All the News of the World Comment on G7's response to the global economic difficulties
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The Independent Culture
ONE HALF of the world's economies are close to collapse. And the other half are alarmed. Bundesbank President, Hans Tietmeyer, wants to support tried and tested prescriptions - more transparence in the markets and responsible supervision of the banks in order to ensure that economic problems are detected regionally before they become crises. The majority of US politicians block such an increase because they believe that billions of dollars of aid to Asia and Russia did not bring any results and made the situation even worse; financial markets will be disappointed by what was agreed upon at the summit. One thing is certain: the name "the new Bretton-Woods-System" is not deserved.

Die Welt, Germany

AN EXPANDING American economy is the key to restoration of global growth. Whether achieved by a cut in interest rates or a major tax cut, a strong commitment to reinvigorated growth is essential. Above all, the institutions that deal with international financial crises need reform. A new financial management to replace that of Bretton Woods is essential. It must distinguish between long-term and speculative capital, and cushion the global system from the excesses of the latter. (Henry Kissinger)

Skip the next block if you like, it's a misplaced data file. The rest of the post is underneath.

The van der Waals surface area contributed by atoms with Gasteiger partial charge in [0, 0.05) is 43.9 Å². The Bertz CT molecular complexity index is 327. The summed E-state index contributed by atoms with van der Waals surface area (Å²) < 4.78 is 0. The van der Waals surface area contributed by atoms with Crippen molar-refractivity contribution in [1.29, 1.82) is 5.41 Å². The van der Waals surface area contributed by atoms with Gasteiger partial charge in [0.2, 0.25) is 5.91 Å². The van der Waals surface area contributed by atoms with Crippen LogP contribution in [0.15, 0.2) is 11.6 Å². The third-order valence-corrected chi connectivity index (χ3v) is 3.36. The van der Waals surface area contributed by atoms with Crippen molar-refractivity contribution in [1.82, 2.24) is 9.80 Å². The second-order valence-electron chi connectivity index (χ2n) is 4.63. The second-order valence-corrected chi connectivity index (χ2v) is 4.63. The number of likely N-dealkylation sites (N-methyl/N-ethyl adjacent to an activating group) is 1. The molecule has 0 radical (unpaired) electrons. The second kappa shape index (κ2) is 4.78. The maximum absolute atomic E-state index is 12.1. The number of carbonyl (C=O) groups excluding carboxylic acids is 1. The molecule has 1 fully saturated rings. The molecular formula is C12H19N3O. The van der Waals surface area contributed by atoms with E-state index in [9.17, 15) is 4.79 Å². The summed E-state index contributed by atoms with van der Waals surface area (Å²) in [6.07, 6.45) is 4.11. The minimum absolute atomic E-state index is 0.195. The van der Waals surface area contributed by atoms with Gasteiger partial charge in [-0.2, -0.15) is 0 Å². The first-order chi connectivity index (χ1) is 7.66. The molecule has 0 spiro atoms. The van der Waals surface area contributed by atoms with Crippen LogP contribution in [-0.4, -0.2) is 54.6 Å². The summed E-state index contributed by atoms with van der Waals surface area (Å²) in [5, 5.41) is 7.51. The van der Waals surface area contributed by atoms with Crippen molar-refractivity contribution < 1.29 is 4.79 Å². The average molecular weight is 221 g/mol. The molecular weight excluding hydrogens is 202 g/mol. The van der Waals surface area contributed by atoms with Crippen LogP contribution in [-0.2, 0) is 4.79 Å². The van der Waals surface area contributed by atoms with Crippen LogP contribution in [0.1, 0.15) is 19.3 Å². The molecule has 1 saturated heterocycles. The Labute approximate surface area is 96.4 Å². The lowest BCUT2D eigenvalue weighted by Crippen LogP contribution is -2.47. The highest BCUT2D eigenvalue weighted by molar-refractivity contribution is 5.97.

Los Angeles Times

THE RECOVERY of the Japanese economy is of critical importance for the health of the world economy. The government, and ruling and opposition parties, must take swift action, mindful that the country now bears a heavy international responsibility. Japan has to do whatever it takes to get its economy back on track. The nation's financial assistance scheme will not have much impact if economic recovery is not realised soon.

Yomiuri Shimbun, Japan

IT WAS apparent at Saturday's G-7 meeting that the truth is beginning to emerge from behind the platitudes and fine words. While the US accuses the weakness of Japan for causing the crisis, the Japanese declare the States responsible, so slow were they in lowering interest rates. America, meanwhile, asks for reform from Japan, but is unable to run politics in its own backyard, hounded by the Clinton scandal and his isolation from Congress.

El Pais, Spain